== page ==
Medicine Summer School
Keele University School of Medicine will this year be hosting a fully-funded residential Summer School in partnership with Health Education England and the Medical Schools Council. This exciting event is for students from under-represented backgrounds, specifically targetting parts of the Midlands that are under-served by medical schools' outreach activity.
Currently open to students nominated by the Sutton Trust.
This is intended to be a high impact event that provides a real taste of University life and studying Medicine, including lectures, laboratory skills as well as providing social activities. Applicants must be in Year 11 and from a Widening Participation cohort, something that we will assess on application (eligibility criteria will apply).
Students will have the opportunity to stay on campus for the duration of the programme and take part in sessions delivered by psychiatrists, GPs and doctors specialising in emergency medicine. They will also have the chance to meet current medical students and take part in a range of medical school learning activities.
The event offers a pathway for students who already have an aspiration to pursue a career in medicine but also encourages students who are curious to consider taking part.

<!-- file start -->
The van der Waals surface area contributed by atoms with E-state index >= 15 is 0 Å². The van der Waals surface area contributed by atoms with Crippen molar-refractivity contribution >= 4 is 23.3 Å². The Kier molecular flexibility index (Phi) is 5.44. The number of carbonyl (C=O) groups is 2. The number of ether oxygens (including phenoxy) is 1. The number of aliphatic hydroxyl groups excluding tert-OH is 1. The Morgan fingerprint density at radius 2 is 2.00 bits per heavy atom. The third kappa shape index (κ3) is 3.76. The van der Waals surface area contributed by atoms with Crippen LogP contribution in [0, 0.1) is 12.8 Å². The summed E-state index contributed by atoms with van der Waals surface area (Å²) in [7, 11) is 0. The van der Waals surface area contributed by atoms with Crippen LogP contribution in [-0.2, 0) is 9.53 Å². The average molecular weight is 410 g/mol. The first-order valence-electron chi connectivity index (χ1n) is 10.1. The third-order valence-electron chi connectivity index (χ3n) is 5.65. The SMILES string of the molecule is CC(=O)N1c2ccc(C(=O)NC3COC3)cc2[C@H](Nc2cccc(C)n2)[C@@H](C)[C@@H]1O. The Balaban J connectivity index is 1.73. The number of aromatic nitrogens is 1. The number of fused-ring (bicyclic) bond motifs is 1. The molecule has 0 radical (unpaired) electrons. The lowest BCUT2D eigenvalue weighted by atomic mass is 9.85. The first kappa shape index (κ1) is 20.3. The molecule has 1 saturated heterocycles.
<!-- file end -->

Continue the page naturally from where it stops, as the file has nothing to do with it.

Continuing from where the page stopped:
Why should students attend?
- Sessions delivered by real-life doctors
- Find out about medicine as a career
- Experience what being at university is like
- Free university accommodation for the duration of the event
- Free catering provided for the duration of the event
- Conveniently timed at the end of the school summer holidays
- No minimum predicted grade requirement to attend
- Make new friends with similar interests
- CV experience
Spaces are limited and offered on a first-come-first-served basis. Please note: a teacher reference and parent consent will be required upon receipt of applications.
For any queries, please contact firstname.lastname@example.org.
You can download the code of conduct.
Academic entry criteria
For most students entering standard five-year medicine degree programmes, A-level grades in the range AAB-A*A*A are usually required. Most medical schools require two sciences at A-level, most commonly chemistry and biology but often chemistry or biology plus one other. Science A-levels must include a pass in the practical endorsement. Many medical schools will also take GCSE grades into account, so a reasonable number of A or A* (7-9) passes may be required. There will also be a minimum requirement for GCSE maths, English (language, including speaking & listening) and sciences; this varies among medical schools but maths, English and science grades below B/6 may not be accepted.
However, an increasing number of medical schools now offer extended courses for students from disadvantaged backgrounds. These courses will accept students with lower A-level grades (typically BBB) or BTEC extended diploma (typically DDD), or a combination of other BTEC diplomas and A-levels. GCSE requirements for these courses will usually be lower: typically a minimum of five B/6s or C/5s, including maths, English (language, including speaking & listening) and combined science or separate sciences.
For details of current academic entry requirements, please see https://www.medschools.ac.uk/media/2357/msc-entry-requirements-for-uk-medical-schools.pdf
The extended programmes for disadvantaged students are listed under "Medicine with a Gateway Year".